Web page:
The funnel is a more rare weather phenomenon for our area as the atmosphere was being influenced by Tropical Storm Nicholas which spurred this event. So what is a "tropical funnel" and is it a tornado?
Tropical funnels, similar to cold air funnels, are not exactly tornadoes. To be a "tornado," a funnel cloud must make contact with both the cloud base and surface of the Earth. Rarely do these every do so. In fact, tropical and cold air funnels form without a mesocyclone, or a supercell storm. They are typically found around small thundershowers. Tornadoes require much larger storms and way more atmospheric energies than what was present over Lawrence County this afternoon. Today's event was likely caused by a small column of air rising into the small thunderstorm when it's vorticity, or spin, tightened up just enough as it was stretched into the cloud to produce the short lived funnel cloud.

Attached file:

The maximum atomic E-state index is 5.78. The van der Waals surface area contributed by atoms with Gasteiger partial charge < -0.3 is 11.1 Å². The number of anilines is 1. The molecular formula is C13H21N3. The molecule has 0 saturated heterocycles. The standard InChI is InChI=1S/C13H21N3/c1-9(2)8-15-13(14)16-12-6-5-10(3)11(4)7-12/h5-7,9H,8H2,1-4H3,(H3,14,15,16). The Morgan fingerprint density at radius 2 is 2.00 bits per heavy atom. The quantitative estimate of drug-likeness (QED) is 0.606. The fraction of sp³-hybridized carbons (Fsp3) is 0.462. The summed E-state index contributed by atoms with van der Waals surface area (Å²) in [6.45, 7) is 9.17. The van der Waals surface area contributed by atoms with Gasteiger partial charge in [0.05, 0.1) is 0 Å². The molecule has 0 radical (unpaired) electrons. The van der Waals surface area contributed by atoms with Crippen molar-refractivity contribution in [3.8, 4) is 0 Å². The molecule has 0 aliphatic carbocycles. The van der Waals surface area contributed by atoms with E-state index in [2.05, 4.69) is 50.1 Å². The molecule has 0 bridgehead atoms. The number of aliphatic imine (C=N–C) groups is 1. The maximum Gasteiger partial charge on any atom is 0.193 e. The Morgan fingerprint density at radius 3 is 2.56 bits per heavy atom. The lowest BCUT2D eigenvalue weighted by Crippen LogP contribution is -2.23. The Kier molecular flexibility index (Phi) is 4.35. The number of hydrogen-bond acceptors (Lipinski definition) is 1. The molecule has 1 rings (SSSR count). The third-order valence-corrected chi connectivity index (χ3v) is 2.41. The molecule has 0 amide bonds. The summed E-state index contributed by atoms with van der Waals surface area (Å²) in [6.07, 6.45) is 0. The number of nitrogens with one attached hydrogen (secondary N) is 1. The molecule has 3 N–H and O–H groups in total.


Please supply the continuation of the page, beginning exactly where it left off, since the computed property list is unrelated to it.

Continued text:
Live doppler radar registered a brief signature that corresponded with the event but only had about 10 mph of rotation velocity. So in all, today's event made for great pictures but stands as a reminder of how impressive and incredible the world of weather can be, even in the skies above Lawrenceburg, Tennessee.